It’s been a steady rise for towering twin brothers Jacob and Daniel Saifiti who in the past 12 months have cemented starting spots in the NYC under 20s competition, represented their Fijian heritage in last year’s Pacific Test before an exciting step up to fulltime pre-season training with the Newcastle Knights’ NRL squad.
It’s the latter experience the 19-year-old brothers are hoping will bode well for building successful careers in rugby league.
“We’re learning something new everyday with the experience in the team,” Jacob said.
“It’s only going to benefit me for the future."
Daniel added, “You look up to guys you’ve been watching ever since you were a kid.
“Just to learn little things here or there and the professionalism, it’s been unreal.”
Lining up alongside their skillful Fijian teammates in the Pacific Test was a surreal and incredibly proud moment for the Central Coast bred boys.
“I think it’s helped us progress into the first grade squad,” Daniel said.
“We played with guys with NRL experience like Korbin Sims and the Naiquama brothers and have picked up little things and have tried to bring it into pre-season.”
Standing at 193cms, the gigantic duo measures up taller than experienced Knights forwards Tariq Sims and Kade Snowden.
But it’s not much of an advantage when coming up against the veterans in pre-season training drills according to the twins.
“I’ve been wrestling with Kade Snowden and even though I’m bigger than him, I feel like a little boy. It’s hard,” Daniel admits.
“It doesn’t help at all, especially against guys like Jeremy Smith,” Jacob added.
“It’s going to come with experience and hopefully in a couple of years we’re going to be doing it back to them.”
After a full season with the NYC squad, their under 20s teammates have been afforded a year to get their head around telling the twins apart, but the conundrum has started from scratch since the brothers have found themselves among the ranks of the NRL players.
“It’s a struggle and they are terrible," Daniel said with a grin.
“The coach gets it wrong everyday and it seems like he gets it wrong on purpose.”
“They made me wear a hat, but even then, they still get it wrong,” Jacob mused.
“It’s mainly the coaching staff, the boys are starting to get used to it.”
It doesn’t help teammates or opponents alike when the brothers are wearing identical red and blue kit, although, dressing the same is apparently not a new phenomenon for the duo.
“Growing up we have a lot of photos of us wearing the same thing which doesn’t help, but as we’ve gotten older we’ve started to look more different which is good,” Jacob said.
While the twins are often joined at the hip away from the football field, Daniel jokes about the fact his brother now has a girlfriend has cut down the amount of time they’re by each other’s side.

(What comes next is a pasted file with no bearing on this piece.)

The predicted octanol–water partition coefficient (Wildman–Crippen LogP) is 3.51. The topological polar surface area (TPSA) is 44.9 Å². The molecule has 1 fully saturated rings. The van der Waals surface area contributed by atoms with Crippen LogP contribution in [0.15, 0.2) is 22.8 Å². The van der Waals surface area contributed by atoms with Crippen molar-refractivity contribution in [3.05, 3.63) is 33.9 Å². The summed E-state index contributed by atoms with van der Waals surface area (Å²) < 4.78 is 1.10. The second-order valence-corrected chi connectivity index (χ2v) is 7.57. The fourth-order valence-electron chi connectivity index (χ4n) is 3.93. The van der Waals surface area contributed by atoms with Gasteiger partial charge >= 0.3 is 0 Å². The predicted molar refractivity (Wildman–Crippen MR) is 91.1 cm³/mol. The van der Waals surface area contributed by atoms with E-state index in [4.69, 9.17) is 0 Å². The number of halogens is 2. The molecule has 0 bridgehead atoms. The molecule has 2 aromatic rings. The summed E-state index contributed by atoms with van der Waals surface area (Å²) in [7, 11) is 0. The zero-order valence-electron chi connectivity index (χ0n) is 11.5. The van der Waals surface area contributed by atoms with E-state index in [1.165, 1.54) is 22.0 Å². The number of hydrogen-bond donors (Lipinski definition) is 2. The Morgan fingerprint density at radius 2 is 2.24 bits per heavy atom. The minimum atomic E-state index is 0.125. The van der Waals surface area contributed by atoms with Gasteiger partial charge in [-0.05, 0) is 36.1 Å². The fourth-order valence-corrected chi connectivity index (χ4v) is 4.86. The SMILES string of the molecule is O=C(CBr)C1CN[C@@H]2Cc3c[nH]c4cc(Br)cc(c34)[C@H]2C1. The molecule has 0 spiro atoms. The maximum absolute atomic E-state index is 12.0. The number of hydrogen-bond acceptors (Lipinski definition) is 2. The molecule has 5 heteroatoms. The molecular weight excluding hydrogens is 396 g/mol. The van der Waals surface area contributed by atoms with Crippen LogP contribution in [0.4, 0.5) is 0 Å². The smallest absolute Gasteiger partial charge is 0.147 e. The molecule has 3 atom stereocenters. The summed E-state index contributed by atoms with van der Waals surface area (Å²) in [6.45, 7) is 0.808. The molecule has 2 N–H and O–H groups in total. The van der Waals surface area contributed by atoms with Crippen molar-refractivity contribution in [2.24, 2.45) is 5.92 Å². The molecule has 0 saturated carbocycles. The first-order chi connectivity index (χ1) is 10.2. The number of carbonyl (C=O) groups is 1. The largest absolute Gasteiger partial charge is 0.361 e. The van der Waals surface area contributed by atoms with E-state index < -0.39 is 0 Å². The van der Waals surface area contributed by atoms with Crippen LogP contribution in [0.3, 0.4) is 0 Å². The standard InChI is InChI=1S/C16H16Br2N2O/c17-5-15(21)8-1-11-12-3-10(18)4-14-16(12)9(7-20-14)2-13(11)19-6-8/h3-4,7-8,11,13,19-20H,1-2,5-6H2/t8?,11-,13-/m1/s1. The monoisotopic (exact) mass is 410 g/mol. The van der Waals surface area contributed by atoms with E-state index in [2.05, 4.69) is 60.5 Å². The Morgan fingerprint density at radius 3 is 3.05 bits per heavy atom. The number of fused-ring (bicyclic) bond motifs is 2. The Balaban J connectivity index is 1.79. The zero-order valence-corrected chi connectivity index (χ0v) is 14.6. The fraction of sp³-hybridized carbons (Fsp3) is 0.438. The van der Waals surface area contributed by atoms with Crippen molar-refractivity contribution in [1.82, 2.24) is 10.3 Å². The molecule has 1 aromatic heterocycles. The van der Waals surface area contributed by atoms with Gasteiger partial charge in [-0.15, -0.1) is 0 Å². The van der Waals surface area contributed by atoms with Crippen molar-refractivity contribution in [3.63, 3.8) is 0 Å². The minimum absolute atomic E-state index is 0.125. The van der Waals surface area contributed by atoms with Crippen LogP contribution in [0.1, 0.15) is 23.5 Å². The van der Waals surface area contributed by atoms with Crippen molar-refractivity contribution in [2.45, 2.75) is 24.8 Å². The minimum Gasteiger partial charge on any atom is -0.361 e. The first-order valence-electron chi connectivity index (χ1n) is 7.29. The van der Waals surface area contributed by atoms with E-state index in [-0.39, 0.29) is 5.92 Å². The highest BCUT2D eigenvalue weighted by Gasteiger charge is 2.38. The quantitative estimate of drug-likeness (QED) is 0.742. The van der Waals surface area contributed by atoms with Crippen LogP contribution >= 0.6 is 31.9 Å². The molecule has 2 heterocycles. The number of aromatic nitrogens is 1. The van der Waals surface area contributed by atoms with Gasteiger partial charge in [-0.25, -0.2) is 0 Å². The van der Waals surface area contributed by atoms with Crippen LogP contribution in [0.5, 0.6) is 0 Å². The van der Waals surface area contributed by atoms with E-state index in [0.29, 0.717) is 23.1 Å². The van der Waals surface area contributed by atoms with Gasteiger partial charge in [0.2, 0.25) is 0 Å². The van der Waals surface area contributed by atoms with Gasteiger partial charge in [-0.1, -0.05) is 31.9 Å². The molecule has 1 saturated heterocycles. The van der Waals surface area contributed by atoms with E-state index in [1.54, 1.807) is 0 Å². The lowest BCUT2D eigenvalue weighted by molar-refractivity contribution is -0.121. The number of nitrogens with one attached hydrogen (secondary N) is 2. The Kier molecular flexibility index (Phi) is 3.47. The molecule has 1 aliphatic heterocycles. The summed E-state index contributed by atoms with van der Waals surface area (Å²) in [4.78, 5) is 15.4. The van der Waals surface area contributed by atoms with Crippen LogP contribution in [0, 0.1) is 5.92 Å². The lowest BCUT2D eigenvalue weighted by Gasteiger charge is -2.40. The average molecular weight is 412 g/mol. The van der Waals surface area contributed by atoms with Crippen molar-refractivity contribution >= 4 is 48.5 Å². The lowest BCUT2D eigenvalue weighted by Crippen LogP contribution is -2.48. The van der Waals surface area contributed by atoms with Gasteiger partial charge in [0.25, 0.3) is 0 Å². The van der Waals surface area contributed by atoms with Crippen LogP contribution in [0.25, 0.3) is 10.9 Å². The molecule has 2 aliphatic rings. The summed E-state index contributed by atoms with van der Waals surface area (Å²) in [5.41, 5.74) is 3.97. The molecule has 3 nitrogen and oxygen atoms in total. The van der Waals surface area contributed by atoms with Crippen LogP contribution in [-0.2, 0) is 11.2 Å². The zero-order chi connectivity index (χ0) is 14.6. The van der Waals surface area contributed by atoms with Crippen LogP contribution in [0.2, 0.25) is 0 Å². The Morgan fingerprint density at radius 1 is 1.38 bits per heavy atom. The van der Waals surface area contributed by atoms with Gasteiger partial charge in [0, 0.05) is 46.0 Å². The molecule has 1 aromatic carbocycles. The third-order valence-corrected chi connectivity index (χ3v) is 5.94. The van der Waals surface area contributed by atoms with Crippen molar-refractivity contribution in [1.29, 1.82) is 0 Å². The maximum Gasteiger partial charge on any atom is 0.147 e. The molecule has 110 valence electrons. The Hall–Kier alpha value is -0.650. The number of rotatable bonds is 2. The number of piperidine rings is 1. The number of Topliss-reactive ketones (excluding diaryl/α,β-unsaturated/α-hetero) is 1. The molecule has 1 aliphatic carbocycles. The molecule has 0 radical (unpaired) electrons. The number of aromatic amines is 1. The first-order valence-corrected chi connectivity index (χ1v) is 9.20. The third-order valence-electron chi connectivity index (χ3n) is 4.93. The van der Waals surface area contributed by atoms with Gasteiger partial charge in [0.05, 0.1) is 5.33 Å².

“We still see each other everyday at training and most days on the weekend,” Jacob said.
Apart from the healthy competition between the brothers, which training staff says push them harder in the gym and on the training track, Jacob and Daniel possess a unique chemistry on the field they hope will provide them added advantage.
“On the field we play the same, so it helps when we’re running together,” Daniel said.
“We don’t tackle together but it helps talk-wise because we are so close.
“It’s not so much inside knowledge, but we know each other’s plays. If I take a run, Daniel will most likely take a run after and vise versa,” Jacob said.
“We know each other’s game inside and out which is always going to help a team.”
One of the biggest learning curves for the humble and softly spoken forwards has been the heightened level of communication with teammates on the training track.
“The talk in NRL compared to the NYC is heaps,” Daniel said.
“I came in and was getting blasted everyday for not talking much but now I’m used to it."
Meanwhile, they’re both lapping up the experience of learning first hand what it takes to be a first grade footballer.
“It’s just little things like being on time, doing your extras and recovery, not only being a professional on the field but off as well with diet,” he continued.
“All the boys like Tariq and Korbin (Sims) have been hammering it into us and it’s been unreal.
“Hopefully when I got back to the NYC I can take on more of a leadership role and show the younger guys coming through how do certain things with professionalism,” Jacob said.
“All the little things you need to do to become a first grade player.”
In the meantime, they still hold hope their new teammates will eventually get a handle on telling them apart.
“I hope so otherwise it’s going to be very confusing,” Daniel concluded.